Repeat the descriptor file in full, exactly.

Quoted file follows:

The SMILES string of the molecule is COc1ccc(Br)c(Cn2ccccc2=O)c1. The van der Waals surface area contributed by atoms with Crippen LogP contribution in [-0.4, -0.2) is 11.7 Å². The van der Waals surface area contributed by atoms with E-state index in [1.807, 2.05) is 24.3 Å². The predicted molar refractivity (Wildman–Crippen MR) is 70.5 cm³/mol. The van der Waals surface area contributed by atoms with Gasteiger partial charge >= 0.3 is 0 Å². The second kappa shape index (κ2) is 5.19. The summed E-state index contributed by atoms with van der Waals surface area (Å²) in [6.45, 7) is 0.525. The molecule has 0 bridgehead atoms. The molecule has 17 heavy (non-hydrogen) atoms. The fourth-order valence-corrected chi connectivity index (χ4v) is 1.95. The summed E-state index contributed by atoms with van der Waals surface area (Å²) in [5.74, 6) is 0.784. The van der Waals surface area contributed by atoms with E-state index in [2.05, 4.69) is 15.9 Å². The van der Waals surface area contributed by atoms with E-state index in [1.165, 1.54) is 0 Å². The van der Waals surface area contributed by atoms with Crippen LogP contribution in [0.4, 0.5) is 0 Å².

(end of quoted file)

The SMILES string of the molecule is COc1ccc(Br)c(Cn2ccccc2=O)c1. The van der Waals surface area contributed by atoms with Crippen LogP contribution in [-0.4, -0.2) is 11.7 Å². The van der Waals surface area contributed by atoms with E-state index in [1.807, 2.05) is 24.3 Å². The predicted molar refractivity (Wildman–Crippen MR) is 70.5 cm³/mol. The van der Waals surface area contributed by atoms with Gasteiger partial charge >= 0.3 is 0 Å². The second kappa shape index (κ2) is 5.19. The summed E-state index contributed by atoms with van der Waals surface area (Å²) in [6.45, 7) is 0.525. The molecule has 0 bridgehead atoms. The molecule has 17 heavy (non-hydrogen) atoms. The fourth-order valence-corrected chi connectivity index (χ4v) is 1.95. The summed E-state index contributed by atoms with van der Waals surface area (Å²) in [5.74, 6) is 0.784. The van der Waals surface area contributed by atoms with E-state index in [2.05, 4.69) is 15.9 Å². The van der Waals surface area contributed by atoms with E-state index in [1.165, 1.54) is 0 Å². The van der Waals surface area contributed by atoms with Crippen LogP contribution in [0.4, 0.5) is 0 Å².